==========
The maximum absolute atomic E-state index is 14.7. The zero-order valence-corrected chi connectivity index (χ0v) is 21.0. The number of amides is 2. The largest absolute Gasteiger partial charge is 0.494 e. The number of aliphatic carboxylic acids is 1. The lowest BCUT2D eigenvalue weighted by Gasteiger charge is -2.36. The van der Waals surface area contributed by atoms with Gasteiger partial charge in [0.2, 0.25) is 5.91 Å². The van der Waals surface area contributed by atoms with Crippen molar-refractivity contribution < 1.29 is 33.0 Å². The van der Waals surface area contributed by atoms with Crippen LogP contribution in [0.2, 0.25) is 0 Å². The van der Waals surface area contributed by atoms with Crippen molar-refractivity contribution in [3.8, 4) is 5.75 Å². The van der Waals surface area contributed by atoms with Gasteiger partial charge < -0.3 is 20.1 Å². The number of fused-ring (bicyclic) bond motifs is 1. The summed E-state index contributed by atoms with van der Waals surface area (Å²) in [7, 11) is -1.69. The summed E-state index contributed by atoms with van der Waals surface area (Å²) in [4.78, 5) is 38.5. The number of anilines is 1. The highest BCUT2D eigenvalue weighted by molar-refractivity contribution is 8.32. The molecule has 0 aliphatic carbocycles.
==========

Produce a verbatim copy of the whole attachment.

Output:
The maximum absolute atomic E-state index is 14.7. The zero-order valence-corrected chi connectivity index (χ0v) is 21.0. The number of amides is 2. The largest absolute Gasteiger partial charge is 0.494 e. The number of aliphatic carboxylic acids is 1. The lowest BCUT2D eigenvalue weighted by Gasteiger charge is -2.36. The van der Waals surface area contributed by atoms with Gasteiger partial charge in [0.2, 0.25) is 5.91 Å². The van der Waals surface area contributed by atoms with Crippen molar-refractivity contribution < 1.29 is 33.0 Å². The van der Waals surface area contributed by atoms with Crippen LogP contribution in [0.2, 0.25) is 0 Å². The van der Waals surface area contributed by atoms with Crippen molar-refractivity contribution in [3.8, 4) is 5.75 Å². The van der Waals surface area contributed by atoms with Gasteiger partial charge < -0.3 is 20.1 Å². The number of fused-ring (bicyclic) bond motifs is 1. The summed E-state index contributed by atoms with van der Waals surface area (Å²) in [7, 11) is -1.69. The summed E-state index contributed by atoms with van der Waals surface area (Å²) in [4.78, 5) is 38.5. The number of anilines is 1. The highest BCUT2D eigenvalue weighted by molar-refractivity contribution is 8.32. The molecule has 0 aliphatic carbocycles.